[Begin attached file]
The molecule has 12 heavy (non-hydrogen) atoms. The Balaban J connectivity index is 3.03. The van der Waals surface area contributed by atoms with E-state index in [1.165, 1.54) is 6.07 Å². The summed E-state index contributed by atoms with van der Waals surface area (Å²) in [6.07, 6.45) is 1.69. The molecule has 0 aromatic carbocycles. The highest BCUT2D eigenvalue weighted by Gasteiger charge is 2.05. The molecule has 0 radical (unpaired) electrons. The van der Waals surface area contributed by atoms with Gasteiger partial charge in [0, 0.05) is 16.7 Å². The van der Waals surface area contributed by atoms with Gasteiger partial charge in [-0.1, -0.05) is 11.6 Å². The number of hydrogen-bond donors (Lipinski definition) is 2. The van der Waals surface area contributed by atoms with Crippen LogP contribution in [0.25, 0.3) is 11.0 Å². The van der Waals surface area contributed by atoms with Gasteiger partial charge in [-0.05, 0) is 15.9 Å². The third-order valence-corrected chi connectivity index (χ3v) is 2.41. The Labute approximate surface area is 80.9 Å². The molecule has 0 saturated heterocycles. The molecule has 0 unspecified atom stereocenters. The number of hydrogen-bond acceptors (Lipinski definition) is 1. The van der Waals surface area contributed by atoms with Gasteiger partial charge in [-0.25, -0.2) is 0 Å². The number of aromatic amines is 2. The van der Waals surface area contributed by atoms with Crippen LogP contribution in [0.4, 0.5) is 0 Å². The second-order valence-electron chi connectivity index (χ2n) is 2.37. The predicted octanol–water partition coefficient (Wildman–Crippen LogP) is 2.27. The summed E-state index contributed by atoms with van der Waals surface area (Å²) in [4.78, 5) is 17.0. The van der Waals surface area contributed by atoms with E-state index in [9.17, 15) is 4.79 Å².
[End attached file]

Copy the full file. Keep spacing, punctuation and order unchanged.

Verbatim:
The molecule has 12 heavy (non-hydrogen) atoms. The Balaban J connectivity index is 3.03. The van der Waals surface area contributed by atoms with E-state index in [1.165, 1.54) is 6.07 Å². The summed E-state index contributed by atoms with van der Waals surface area (Å²) in [6.07, 6.45) is 1.69. The molecule has 0 aromatic carbocycles. The highest BCUT2D eigenvalue weighted by Gasteiger charge is 2.05. The molecule has 0 radical (unpaired) electrons. The van der Waals surface area contributed by atoms with Gasteiger partial charge in [0, 0.05) is 16.7 Å². The van der Waals surface area contributed by atoms with Gasteiger partial charge in [-0.1, -0.05) is 11.6 Å². The number of hydrogen-bond donors (Lipinski definition) is 2. The van der Waals surface area contributed by atoms with Crippen LogP contribution in [0.25, 0.3) is 11.0 Å². The van der Waals surface area contributed by atoms with Gasteiger partial charge in [-0.05, 0) is 15.9 Å². The third-order valence-corrected chi connectivity index (χ3v) is 2.41. The Labute approximate surface area is 80.9 Å². The molecule has 0 saturated heterocycles. The molecule has 0 unspecified atom stereocenters. The number of hydrogen-bond acceptors (Lipinski definition) is 1. The van der Waals surface area contributed by atoms with Gasteiger partial charge in [-0.25, -0.2) is 0 Å². The number of aromatic amines is 2. The van der Waals surface area contributed by atoms with Crippen LogP contribution in [0.4, 0.5) is 0 Å². The second-order valence-electron chi connectivity index (χ2n) is 2.37. The predicted octanol–water partition coefficient (Wildman–Crippen LogP) is 2.27. The summed E-state index contributed by atoms with van der Waals surface area (Å²) in [4.78, 5) is 17.0. The van der Waals surface area contributed by atoms with E-state index in [9.17, 15) is 4.79 Å².